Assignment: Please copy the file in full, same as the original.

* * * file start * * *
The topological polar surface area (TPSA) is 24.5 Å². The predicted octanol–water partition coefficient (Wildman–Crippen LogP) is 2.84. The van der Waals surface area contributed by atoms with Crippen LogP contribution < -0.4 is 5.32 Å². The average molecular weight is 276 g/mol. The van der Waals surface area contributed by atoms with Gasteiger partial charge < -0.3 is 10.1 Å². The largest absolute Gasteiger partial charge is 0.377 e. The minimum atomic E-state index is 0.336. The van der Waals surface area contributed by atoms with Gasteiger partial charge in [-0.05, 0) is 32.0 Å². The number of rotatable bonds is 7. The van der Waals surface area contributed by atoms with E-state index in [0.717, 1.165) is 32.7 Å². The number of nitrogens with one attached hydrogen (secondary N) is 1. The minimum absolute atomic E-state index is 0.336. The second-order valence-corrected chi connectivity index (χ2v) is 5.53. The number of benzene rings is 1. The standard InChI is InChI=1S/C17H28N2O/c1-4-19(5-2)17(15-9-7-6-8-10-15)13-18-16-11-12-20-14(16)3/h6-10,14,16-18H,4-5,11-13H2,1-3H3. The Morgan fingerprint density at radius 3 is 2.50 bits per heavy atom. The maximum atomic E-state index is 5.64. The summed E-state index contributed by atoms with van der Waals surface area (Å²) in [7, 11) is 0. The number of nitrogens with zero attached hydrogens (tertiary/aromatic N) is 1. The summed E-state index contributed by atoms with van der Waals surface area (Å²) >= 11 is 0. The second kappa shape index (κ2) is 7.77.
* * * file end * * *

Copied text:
The topological polar surface area (TPSA) is 24.5 Å². The predicted octanol–water partition coefficient (Wildman–Crippen LogP) is 2.84. The van der Waals surface area contributed by atoms with Crippen LogP contribution < -0.4 is 5.32 Å². The average molecular weight is 276 g/mol. The van der Waals surface area contributed by atoms with Gasteiger partial charge < -0.3 is 10.1 Å². The largest absolute Gasteiger partial charge is 0.377 e. The minimum atomic E-state index is 0.336. The van der Waals surface area contributed by atoms with Gasteiger partial charge in [-0.05, 0) is 32.0 Å². The number of rotatable bonds is 7. The van der Waals surface area contributed by atoms with E-state index in [0.717, 1.165) is 32.7 Å². The number of nitrogens with one attached hydrogen (secondary N) is 1. The minimum absolute atomic E-state index is 0.336. The second-order valence-corrected chi connectivity index (χ2v) is 5.53. The number of benzene rings is 1. The standard InChI is InChI=1S/C17H28N2O/c1-4-19(5-2)17(15-9-7-6-8-10-15)13-18-16-11-12-20-14(16)3/h6-10,14,16-18H,4-5,11-13H2,1-3H3. The Morgan fingerprint density at radius 3 is 2.50 bits per heavy atom. The maximum atomic E-state index is 5.64. The summed E-state index contributed by atoms with van der Waals surface area (Å²) in [7, 11) is 0. The number of nitrogens with zero attached hydrogens (tertiary/aromatic N) is 1. The summed E-state index contributed by atoms with van der Waals surface area (Å²) >= 11 is 0. The second kappa shape index (κ2) is 7.77.